|DH took this not far from the finish line!|
My official time was 32:22, so I didn't manage to run under 30 minutes as I had hoped, but no biggie! I forgot to switch my watch off at the end until after I had untied my transponder - the watch clocked 33:02 and 5.2km, with a fastest 5k of 31:21, so I'm not sure which time is more accurate. I was 13/42 in my age group (40-49) - here I am on the results table, tucked in between Paula Radcliffe and Nikki Samuels:
Overall I was 117 out of 270 men, women and children!
Here are a few of my thoughts and lessons learned.
I need to get my warm-up sorted, because I felt sluggish* to begin with. I was trying hard not to commit my usual race crime and go out too fast, but there was an uphill at the start with heavy turf underfoot and I know my heart rate shot up which was exactly what I was trying to avoid! So basically my start wasn't great, and I was pleased to finally hit some flat pavement and recover a bit.
- Lesson 1 - warm up properly
- Lesson 2 - plan a starting strategy
- Lesson 3 - run at own pace
- Lesson 4 - others might pass you now, but you might pass them later
- Lesson 5 - kids - either avoid them or enjoy them!
I overtook a young woman at one stage, but as I ran around the markers to turn into the next street, I saw her completely cut the corner and get ahead of me - all my hard work reining her in was wasted - gah! I felt pretty good going up Church St and passed a few more runners, then entered the small park where the drink station was at the 3k mark.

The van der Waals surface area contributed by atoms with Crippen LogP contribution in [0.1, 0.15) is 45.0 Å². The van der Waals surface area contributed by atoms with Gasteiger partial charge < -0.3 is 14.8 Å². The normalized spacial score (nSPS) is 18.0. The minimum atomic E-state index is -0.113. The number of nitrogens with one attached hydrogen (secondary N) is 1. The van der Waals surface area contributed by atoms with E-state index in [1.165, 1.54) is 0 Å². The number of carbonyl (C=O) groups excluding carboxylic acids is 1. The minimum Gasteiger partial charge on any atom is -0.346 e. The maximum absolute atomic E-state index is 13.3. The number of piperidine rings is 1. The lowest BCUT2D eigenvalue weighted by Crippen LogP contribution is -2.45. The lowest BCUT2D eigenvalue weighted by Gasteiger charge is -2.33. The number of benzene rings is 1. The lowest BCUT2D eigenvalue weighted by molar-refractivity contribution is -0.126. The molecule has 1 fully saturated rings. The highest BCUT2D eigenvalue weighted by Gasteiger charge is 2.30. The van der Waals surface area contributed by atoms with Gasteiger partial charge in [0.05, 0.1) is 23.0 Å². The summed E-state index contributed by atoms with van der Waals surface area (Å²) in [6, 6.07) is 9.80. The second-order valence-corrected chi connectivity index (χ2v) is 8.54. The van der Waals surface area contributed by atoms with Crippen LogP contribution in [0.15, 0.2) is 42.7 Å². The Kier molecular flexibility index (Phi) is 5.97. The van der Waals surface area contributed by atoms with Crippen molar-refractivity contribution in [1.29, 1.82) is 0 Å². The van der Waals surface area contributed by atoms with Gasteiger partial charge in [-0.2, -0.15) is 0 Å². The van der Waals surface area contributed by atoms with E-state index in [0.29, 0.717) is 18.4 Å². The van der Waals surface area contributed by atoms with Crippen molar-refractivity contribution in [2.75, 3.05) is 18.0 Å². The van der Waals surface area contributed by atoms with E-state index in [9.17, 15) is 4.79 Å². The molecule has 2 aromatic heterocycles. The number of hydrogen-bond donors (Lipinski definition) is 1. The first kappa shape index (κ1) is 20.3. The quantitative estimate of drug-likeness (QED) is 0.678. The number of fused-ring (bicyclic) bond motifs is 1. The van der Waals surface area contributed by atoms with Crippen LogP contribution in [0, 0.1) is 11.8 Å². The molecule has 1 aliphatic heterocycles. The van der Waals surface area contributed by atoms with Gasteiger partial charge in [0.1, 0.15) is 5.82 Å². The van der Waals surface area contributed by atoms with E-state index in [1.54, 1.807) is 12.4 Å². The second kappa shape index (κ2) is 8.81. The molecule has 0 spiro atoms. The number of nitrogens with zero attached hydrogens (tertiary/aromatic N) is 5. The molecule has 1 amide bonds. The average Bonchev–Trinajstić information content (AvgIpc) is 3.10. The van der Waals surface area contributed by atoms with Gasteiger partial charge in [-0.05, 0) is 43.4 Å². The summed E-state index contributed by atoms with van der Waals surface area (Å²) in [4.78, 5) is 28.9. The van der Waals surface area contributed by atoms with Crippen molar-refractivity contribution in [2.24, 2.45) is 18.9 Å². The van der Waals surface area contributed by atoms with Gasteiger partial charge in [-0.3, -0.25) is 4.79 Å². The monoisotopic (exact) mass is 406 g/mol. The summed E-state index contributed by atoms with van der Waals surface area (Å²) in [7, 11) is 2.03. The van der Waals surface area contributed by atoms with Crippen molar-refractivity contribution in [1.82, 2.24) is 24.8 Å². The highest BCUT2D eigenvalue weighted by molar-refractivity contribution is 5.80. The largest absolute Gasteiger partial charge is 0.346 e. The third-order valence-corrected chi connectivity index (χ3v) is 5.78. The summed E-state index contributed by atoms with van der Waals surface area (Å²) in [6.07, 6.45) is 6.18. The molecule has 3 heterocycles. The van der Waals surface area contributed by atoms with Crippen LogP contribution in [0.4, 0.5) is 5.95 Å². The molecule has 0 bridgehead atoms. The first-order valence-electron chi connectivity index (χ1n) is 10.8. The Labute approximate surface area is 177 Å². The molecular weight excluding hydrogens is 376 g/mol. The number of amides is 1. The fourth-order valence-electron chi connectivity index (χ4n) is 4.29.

- Lesson 6 - passing is fun!
- Lesson 7 - you don't need to drink during a 5k, and can advance several places without even trying at a drink station
- Lesson 8 - don't get stuck behind people slowing you down
On bumpy ground I've discovered I'm more sure footed than a lot of people. This could come back to bite me one day, but it sure came in handy on a couple of uneven downhills where I easily overtook 2-3 people making their way down more tentatively.
- Lesson 9 - use any sure footedness to your advantage, but never risk injury
- Lesson 10 - try to run in a straight line
- Lesson 11 - think of an energy saving one-syllable word that is easy to say when you are puffing that means 'excuse me please' yet still doesn't sound impolite.
I had to walk for another 30 secs to catch my breath, which gave me enough oxygen to make a final effort around to the finish line where I finished strongly. I always seem to run like a yo-yo at the end of races!
- Lesson 12 - know exactly where the finish line is
- Lesson 13 - plan a finishing strategy within my limits.
Overall the Devonport Classic is a great well organised run on a scenic course, and I think I did OK for me. I'd like to tackle it again next year and improve upon my time. I know that with some hill-training, this year's hills will seem half the size, so that's entirely do-able. But the best thing is that my son is interested in having a go too, after seeing so many other kids out there having fun!
How was your running weekend? Do you have any race tips for beginners? Or know a mono-syllabic way of saying "excuse me please" err, politely, whilst puffing uphill?
*I write this as I lie in bed the next day, sneezing, with a runny nose, which might also explain feeling sluggish!